Berhan Taye (She/her) is a researcher who investigates the relationship between technology, society, and social justice. She is the Africa Policy Manager and Global Internet Shutdowns Lead at Access Now. She has led the #KeepItOn campaign, a global campaign to stop internet shutdowns with a coalition of more than 220 member organizations from across the world. Before joining Access Now, she was a researcher for the Technology for Social Justice Field Scan project that produced the MoreThanCode.cc report.
Ramy Raoof is a technologist and privacy researcher, his recent works focus on researching targeted digital attacks against human rights defenders and NGOs and developing digital security protocols and capacity building with activists in the Middle East and Central America around surveillance and censorship. Ramy is Tactical Technologist at Amnesty International's Security Lab and he also sits on Tor Project's Board of Directors. Prior to joining Amnesty, he served as Senior Technologist at the Egyptian Initiative for Personal Rights (EIPR). Ramy received the international award Heroes of Human Rights and Communications Surveillance from Access Now in 2017 and in May 2016 he received the international Bobs Award - Best of Online Activism in recognition for his work in digital security and privacy from Deutsche Welle. On Twitter @RamyRaoof.
With Felicia Anthonio, Vrinda Bhandari, Cecylia Bocovich and Arturo Filastò. Hosted by Cory Doctorow.
Every year, internet censorship increases globally. From network level blocking to nation-wide internet blackouts, governments and private companies have powerful tools to restrict information and hault connection between people. Many people, groups, and organizations are doing innovative work to study, measure, and fight back against internet censorship--and they are helping millions of people connect more regularly and safely to the internet. Despite these successes, we're faced with well-funded adversaries that have billions of dollars to spend on censorship mechanisms, and the arms race is ongoing. The second edition of PrivChat with Tor will be about the Good, the Bad and the Ugly that is happening in the front lines of censorship circumvention. In a world where censorship technology is increasingly sophisticated and bought and sold between nations, so is our creativity to measure it and build tools to bypass it, as well as the willingness of people to fight back. But is it enough? What are the barriers facing the people and organizations fighting for internet freedom?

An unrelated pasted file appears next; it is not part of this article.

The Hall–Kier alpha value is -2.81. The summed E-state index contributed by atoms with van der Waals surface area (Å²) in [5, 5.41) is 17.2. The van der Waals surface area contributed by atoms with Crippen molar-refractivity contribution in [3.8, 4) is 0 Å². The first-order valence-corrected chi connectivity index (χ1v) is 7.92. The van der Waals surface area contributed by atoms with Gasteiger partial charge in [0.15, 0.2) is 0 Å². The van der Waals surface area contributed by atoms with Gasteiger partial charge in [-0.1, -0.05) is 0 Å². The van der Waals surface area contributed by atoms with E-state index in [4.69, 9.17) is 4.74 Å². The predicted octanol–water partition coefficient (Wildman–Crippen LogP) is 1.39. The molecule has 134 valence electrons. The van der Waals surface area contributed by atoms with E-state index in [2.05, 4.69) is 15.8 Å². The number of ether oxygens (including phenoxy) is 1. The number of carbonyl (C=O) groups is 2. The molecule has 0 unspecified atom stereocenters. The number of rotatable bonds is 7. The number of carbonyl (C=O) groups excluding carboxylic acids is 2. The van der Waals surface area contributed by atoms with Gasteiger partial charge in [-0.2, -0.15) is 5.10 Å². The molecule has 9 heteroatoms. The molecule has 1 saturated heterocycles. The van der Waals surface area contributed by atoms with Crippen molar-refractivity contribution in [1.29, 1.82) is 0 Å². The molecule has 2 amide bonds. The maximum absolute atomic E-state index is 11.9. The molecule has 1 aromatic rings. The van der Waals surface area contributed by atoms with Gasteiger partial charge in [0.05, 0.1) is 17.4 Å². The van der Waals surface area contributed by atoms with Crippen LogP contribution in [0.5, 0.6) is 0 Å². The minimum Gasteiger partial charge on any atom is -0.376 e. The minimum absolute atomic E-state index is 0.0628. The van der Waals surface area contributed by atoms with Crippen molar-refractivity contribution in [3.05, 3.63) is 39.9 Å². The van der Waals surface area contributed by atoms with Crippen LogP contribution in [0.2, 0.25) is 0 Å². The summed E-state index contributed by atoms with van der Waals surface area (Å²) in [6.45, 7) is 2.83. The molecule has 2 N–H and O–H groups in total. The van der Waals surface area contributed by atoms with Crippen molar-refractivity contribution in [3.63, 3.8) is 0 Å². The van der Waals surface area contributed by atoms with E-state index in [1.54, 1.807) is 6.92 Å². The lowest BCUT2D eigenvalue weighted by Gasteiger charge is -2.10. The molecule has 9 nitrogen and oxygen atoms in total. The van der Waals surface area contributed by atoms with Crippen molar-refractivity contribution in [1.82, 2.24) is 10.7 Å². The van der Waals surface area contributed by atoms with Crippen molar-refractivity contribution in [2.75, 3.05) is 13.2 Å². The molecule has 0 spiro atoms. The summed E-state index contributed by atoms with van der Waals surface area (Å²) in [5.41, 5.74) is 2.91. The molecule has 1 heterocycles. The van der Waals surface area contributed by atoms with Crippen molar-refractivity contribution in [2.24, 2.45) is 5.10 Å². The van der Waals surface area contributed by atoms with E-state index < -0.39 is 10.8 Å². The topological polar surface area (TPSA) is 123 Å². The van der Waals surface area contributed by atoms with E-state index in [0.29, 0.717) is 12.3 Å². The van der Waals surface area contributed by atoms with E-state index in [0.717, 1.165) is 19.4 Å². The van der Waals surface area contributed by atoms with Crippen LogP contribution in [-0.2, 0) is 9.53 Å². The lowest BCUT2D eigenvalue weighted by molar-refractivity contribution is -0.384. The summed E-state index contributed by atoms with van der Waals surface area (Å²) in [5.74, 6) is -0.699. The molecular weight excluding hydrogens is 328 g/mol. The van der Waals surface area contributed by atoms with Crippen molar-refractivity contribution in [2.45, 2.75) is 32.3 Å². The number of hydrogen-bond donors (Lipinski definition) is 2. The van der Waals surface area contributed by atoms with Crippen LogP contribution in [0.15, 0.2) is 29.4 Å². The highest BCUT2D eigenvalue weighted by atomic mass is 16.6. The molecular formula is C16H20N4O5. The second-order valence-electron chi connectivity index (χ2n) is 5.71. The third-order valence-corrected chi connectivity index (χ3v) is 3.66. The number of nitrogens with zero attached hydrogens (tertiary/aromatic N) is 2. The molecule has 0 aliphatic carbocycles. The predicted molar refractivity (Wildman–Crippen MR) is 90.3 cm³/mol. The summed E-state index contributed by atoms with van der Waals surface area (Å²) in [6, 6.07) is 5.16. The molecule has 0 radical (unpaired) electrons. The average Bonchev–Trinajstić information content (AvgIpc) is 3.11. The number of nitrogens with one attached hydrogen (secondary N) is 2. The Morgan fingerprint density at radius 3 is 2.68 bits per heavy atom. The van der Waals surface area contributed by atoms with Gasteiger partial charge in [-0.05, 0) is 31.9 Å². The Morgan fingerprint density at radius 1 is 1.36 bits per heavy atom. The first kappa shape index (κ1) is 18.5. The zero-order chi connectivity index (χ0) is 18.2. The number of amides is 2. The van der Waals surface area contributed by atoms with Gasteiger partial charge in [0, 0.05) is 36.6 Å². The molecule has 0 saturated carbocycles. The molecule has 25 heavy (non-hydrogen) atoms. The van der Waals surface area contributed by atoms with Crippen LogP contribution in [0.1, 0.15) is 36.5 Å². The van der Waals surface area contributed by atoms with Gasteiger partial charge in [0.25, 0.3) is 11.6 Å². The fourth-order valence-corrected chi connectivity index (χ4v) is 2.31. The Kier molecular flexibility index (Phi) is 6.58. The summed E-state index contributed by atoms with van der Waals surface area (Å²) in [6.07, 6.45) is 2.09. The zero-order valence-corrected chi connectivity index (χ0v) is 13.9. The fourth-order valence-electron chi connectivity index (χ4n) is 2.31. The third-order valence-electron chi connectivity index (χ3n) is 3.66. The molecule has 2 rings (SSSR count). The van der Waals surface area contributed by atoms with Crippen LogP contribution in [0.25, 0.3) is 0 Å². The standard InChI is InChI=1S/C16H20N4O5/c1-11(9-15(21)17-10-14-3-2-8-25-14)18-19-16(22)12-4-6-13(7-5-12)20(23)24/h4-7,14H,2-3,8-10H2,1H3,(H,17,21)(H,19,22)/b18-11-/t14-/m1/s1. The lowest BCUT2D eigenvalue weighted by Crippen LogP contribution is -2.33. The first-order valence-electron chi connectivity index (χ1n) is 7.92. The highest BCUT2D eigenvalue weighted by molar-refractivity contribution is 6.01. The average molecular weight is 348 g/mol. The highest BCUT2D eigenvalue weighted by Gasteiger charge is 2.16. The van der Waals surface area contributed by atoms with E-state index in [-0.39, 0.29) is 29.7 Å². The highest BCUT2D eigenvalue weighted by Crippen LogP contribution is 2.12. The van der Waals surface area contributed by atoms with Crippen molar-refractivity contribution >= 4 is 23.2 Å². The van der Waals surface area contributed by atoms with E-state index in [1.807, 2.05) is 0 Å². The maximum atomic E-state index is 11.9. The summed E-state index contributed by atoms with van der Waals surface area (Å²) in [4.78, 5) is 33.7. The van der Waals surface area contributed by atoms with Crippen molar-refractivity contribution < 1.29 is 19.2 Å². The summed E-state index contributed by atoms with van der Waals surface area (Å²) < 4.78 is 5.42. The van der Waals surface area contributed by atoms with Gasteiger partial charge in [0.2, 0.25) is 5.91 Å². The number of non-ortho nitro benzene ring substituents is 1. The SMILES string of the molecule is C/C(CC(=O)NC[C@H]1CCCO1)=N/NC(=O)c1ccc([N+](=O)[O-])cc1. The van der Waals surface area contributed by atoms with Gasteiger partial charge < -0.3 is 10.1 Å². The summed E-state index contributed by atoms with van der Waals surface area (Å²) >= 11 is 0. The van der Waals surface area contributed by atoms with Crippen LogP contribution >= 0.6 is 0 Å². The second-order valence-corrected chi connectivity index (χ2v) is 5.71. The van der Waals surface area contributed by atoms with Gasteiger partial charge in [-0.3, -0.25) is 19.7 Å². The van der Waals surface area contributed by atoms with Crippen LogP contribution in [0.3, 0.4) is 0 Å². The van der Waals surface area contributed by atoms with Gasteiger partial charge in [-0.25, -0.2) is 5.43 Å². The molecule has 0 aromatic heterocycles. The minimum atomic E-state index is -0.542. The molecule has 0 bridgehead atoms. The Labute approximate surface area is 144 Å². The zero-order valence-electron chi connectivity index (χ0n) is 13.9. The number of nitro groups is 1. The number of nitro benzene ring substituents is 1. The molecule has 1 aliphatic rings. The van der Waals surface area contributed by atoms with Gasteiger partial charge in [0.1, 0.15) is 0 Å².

With Carmela Troncoso, Daniel Kahn Gillmor and Matt Mitchell. Hosted by Roger Dingledine.
When the COVID-19 pandemic hit most countries around the world, many governments looked for technology to trace the spread of the virus in order to fight the pandemic. Contact tracing practices and technologies raised many questions about privacy, particularly: is it possible to trace the virus while respecting people's privacy?
Now amidst the uprising in the U.S. against systemic racism, followed by protests all around the world, the central question about contact tracing, privacy, and surveillance becomes critical. Can the technology used for tracking the virus be used to track protesters? Will it be?
For our first ever PrivChat, the Tor Project is bringing you three amazing guests to chat with us about privacy in this context.